•  it's not my job (1+ / 0-)
                            Recommended by:
                            DemFromCT

                            to school you in public health . . . and if you believe that our current policy toward influenza is working fine, and H1N1 is our biggest "flu" problem, I doubt that anyone can.

                            etc, etc, etc.

                          •  I wish people would not be so binary (0+ / 0-)

                            "If people die then the entire public health system is a failure [your word]."

                            Maybe, if they are preventable deaths. Has that been established? Not to my knowledge. That's my point.

                            My friend revere will be doing a post tomorrow or the next day on that 35K-36K number, where it comes from, and what it means. let's understand it better before jumping to "success" or "failure" as a label.

                            "Politics is the art of looking for trouble, finding it everywhere, diagnosing it incorrectly and applying the wrong remedies." - Groucho Marx

                            by Greg Dworkin on Sun May 03, 2009 at 03:10:18 PM PDT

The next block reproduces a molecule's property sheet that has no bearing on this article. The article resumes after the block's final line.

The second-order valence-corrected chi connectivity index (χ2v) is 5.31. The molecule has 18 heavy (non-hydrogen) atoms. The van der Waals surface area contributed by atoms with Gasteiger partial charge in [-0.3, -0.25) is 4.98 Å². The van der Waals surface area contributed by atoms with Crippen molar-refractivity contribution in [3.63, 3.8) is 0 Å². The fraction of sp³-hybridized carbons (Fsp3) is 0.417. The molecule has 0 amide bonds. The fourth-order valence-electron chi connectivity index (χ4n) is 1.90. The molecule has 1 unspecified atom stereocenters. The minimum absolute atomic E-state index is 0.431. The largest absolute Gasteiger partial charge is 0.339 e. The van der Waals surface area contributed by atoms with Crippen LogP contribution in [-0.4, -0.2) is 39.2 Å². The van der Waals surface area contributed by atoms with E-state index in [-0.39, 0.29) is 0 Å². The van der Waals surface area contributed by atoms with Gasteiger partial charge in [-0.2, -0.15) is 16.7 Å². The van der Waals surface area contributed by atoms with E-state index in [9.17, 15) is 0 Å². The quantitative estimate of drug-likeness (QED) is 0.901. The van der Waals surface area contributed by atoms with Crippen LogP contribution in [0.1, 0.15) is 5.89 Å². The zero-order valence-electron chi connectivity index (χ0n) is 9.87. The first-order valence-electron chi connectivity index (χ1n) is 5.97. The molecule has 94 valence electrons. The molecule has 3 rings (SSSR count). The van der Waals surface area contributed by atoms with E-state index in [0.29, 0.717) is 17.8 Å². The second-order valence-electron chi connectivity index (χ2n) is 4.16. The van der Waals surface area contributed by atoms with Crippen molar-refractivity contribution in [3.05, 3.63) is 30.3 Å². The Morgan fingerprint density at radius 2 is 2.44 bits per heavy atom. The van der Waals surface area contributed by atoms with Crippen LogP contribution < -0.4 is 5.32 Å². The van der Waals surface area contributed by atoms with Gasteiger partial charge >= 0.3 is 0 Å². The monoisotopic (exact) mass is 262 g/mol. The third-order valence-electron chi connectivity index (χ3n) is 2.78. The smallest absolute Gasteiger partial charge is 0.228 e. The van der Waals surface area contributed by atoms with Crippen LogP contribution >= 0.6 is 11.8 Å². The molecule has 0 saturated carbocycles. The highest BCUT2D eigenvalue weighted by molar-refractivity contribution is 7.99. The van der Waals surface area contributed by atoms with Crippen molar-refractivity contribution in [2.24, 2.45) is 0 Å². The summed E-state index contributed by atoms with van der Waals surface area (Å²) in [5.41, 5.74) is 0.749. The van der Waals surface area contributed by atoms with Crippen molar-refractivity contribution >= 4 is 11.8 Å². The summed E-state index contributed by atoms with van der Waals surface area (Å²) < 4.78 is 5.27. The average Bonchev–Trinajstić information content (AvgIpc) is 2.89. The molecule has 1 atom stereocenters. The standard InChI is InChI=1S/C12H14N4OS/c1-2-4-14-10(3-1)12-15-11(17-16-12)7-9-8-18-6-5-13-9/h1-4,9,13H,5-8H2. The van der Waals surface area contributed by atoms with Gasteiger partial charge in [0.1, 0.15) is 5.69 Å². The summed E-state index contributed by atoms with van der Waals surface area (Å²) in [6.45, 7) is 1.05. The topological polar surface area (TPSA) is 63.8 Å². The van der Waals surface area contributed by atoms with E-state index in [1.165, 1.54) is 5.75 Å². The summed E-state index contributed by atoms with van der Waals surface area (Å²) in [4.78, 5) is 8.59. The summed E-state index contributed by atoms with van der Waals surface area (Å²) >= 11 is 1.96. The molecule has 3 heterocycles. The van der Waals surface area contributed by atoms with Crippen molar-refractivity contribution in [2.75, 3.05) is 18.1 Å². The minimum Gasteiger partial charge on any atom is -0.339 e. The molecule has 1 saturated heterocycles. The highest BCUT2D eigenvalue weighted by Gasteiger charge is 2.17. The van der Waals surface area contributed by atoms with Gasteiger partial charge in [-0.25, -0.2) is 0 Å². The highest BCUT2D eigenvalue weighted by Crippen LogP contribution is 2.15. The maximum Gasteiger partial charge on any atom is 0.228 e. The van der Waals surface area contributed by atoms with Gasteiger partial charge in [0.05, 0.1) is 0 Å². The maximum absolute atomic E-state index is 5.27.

[ Parent ]

                          •  when you have to fabricate (0+ / 0-)

                            to make your (failed) point you'd do better to just quit.

                            "If people die then the entire public health system is a failure [your word]."

                            NOT my words, of course . . . what I wrote was

                            30,000 plus deaths per year from what should be a preventable disease, is failure.

                          •  sigh... your point is what, exactly? (0+ / 0-)

                            you have addressed nothing I pointed out. Get a grip on the complexity of the issue.

                            36K is a lot of deaths, but it's neither simple to define, simple to define as "preventable", as you have, nor simple to fix, as you imply. It would be wonderful to be able to do those things and prevent those deaths. Can you point to any, y'know, references, facts or other data that would enlighten us about those key issues? Can you define why they are preventable?